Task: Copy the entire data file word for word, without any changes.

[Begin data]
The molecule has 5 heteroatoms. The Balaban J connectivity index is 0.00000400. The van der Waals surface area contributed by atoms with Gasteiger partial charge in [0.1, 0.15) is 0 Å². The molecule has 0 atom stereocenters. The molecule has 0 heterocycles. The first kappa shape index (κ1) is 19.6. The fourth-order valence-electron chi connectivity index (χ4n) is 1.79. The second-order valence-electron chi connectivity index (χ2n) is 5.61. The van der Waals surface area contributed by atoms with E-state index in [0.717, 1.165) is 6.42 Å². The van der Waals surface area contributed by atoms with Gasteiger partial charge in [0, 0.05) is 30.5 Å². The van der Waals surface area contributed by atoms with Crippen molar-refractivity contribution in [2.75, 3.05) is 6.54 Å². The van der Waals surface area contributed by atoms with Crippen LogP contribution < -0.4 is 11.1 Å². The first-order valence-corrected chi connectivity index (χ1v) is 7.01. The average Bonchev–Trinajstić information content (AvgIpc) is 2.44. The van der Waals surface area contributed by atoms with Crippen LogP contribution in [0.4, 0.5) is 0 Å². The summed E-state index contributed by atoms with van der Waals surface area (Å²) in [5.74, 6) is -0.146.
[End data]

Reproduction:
The molecule has 5 heteroatoms. The Balaban J connectivity index is 0.00000400. The van der Waals surface area contributed by atoms with Gasteiger partial charge in [0.1, 0.15) is 0 Å². The molecule has 0 atom stereocenters. The molecule has 0 heterocycles. The first kappa shape index (κ1) is 19.6. The fourth-order valence-electron chi connectivity index (χ4n) is 1.79. The second-order valence-electron chi connectivity index (χ2n) is 5.61. The van der Waals surface area contributed by atoms with E-state index in [0.717, 1.165) is 6.42 Å². The van der Waals surface area contributed by atoms with Gasteiger partial charge in [0, 0.05) is 30.5 Å². The van der Waals surface area contributed by atoms with Crippen molar-refractivity contribution in [2.75, 3.05) is 6.54 Å². The van der Waals surface area contributed by atoms with Crippen LogP contribution < -0.4 is 11.1 Å². The first-order valence-corrected chi connectivity index (χ1v) is 7.01. The average Bonchev–Trinajstić information content (AvgIpc) is 2.44. The van der Waals surface area contributed by atoms with Crippen LogP contribution in [0.4, 0.5) is 0 Å². The summed E-state index contributed by atoms with van der Waals surface area (Å²) in [5.74, 6) is -0.146.